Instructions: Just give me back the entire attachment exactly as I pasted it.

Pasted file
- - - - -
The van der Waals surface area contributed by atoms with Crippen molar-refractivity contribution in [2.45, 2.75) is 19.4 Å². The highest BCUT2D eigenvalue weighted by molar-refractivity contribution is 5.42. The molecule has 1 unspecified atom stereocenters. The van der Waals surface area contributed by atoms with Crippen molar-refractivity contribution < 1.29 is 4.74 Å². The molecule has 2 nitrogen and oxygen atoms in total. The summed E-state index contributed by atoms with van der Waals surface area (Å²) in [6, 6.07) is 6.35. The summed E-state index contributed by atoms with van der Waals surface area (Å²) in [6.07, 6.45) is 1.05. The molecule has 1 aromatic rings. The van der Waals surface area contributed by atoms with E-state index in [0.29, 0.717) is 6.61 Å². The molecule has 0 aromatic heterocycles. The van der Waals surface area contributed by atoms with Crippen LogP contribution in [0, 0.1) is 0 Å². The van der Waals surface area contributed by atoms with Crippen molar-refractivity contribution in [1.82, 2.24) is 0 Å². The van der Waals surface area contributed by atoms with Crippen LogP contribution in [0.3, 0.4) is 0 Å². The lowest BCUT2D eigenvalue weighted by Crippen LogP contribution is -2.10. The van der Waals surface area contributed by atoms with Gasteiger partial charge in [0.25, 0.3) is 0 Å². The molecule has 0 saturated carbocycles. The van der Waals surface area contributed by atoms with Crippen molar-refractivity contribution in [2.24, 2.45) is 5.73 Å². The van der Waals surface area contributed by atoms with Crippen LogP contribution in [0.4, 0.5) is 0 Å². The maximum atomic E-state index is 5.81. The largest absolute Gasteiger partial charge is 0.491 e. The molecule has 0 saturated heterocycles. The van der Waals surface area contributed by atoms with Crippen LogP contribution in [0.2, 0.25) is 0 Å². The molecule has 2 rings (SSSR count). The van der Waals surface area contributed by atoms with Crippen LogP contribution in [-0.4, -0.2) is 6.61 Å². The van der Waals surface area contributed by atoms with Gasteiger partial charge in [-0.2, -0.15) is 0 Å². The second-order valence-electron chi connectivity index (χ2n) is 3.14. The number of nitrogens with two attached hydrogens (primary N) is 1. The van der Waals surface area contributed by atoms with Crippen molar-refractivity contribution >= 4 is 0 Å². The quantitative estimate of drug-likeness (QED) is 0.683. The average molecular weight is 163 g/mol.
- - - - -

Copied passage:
The van der Waals surface area contributed by atoms with Crippen molar-refractivity contribution in [2.45, 2.75) is 19.4 Å². The highest BCUT2D eigenvalue weighted by molar-refractivity contribution is 5.42. The molecule has 1 unspecified atom stereocenters. The van der Waals surface area contributed by atoms with Crippen molar-refractivity contribution < 1.29 is 4.74 Å². The molecule has 2 nitrogen and oxygen atoms in total. The summed E-state index contributed by atoms with van der Waals surface area (Å²) in [6, 6.07) is 6.35. The summed E-state index contributed by atoms with van der Waals surface area (Å²) in [6.07, 6.45) is 1.05. The molecule has 1 aromatic rings. The van der Waals surface area contributed by atoms with E-state index in [0.29, 0.717) is 6.61 Å². The molecule has 0 aromatic heterocycles. The van der Waals surface area contributed by atoms with Crippen LogP contribution in [0, 0.1) is 0 Å². The van der Waals surface area contributed by atoms with Crippen molar-refractivity contribution in [1.82, 2.24) is 0 Å². The van der Waals surface area contributed by atoms with Crippen LogP contribution in [0.3, 0.4) is 0 Å². The lowest BCUT2D eigenvalue weighted by Crippen LogP contribution is -2.10. The van der Waals surface area contributed by atoms with Gasteiger partial charge in [0.25, 0.3) is 0 Å². The molecule has 0 saturated carbocycles. The van der Waals surface area contributed by atoms with Crippen molar-refractivity contribution in [2.24, 2.45) is 5.73 Å². The van der Waals surface area contributed by atoms with Crippen LogP contribution in [0.4, 0.5) is 0 Å². The maximum atomic E-state index is 5.81. The largest absolute Gasteiger partial charge is 0.491 e. The molecule has 0 saturated heterocycles. The van der Waals surface area contributed by atoms with Crippen LogP contribution in [0.2, 0.25) is 0 Å². The molecule has 2 rings (SSSR count). The van der Waals surface area contributed by atoms with Crippen LogP contribution in [-0.4, -0.2) is 6.61 Å². The van der Waals surface area contributed by atoms with Gasteiger partial charge in [-0.2, -0.15) is 0 Å². The second-order valence-electron chi connectivity index (χ2n) is 3.14. The number of nitrogens with two attached hydrogens (primary N) is 1. The van der Waals surface area contributed by atoms with Crippen molar-refractivity contribution >= 4 is 0 Å². The quantitative estimate of drug-likeness (QED) is 0.683. The average molecular weight is 163 g/mol.